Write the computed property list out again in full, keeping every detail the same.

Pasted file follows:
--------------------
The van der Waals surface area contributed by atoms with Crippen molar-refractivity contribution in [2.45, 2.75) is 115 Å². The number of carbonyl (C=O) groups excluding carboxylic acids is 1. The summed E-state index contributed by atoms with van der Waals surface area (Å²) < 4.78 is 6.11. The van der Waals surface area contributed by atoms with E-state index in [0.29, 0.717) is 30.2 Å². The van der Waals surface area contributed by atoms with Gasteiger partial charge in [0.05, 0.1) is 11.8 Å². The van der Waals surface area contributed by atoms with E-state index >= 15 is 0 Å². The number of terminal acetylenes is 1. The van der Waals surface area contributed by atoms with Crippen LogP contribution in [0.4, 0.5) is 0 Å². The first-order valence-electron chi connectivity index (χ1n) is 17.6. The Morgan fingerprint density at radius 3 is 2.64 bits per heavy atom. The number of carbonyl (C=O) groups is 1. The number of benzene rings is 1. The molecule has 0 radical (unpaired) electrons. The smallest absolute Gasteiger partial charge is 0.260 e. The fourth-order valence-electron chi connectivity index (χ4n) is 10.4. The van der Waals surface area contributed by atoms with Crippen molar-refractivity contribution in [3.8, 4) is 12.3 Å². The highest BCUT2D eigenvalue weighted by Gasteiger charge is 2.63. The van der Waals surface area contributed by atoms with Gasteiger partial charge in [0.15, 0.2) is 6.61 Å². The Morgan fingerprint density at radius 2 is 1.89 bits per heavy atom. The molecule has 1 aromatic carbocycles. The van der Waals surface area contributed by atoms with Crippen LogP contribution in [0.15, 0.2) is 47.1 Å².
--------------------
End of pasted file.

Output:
The van der Waals surface area contributed by atoms with Crippen molar-refractivity contribution in [2.45, 2.75) is 115 Å². The number of carbonyl (C=O) groups excluding carboxylic acids is 1. The summed E-state index contributed by atoms with van der Waals surface area (Å²) < 4.78 is 6.11. The van der Waals surface area contributed by atoms with E-state index in [0.29, 0.717) is 30.2 Å². The van der Waals surface area contributed by atoms with Gasteiger partial charge in [0.05, 0.1) is 11.8 Å². The van der Waals surface area contributed by atoms with E-state index >= 15 is 0 Å². The number of terminal acetylenes is 1. The van der Waals surface area contributed by atoms with Crippen LogP contribution in [0.4, 0.5) is 0 Å². The first-order valence-electron chi connectivity index (χ1n) is 17.6. The Morgan fingerprint density at radius 3 is 2.64 bits per heavy atom. The number of carbonyl (C=O) groups is 1. The number of benzene rings is 1. The molecule has 0 radical (unpaired) electrons. The smallest absolute Gasteiger partial charge is 0.260 e. The fourth-order valence-electron chi connectivity index (χ4n) is 10.4. The van der Waals surface area contributed by atoms with Crippen molar-refractivity contribution in [3.8, 4) is 12.3 Å². The highest BCUT2D eigenvalue weighted by Gasteiger charge is 2.63. The van der Waals surface area contributed by atoms with Gasteiger partial charge in [0.15, 0.2) is 6.61 Å². The Morgan fingerprint density at radius 2 is 1.89 bits per heavy atom. The molecule has 1 aromatic carbocycles. The van der Waals surface area contributed by atoms with Crippen LogP contribution in [0.15, 0.2) is 47.1 Å².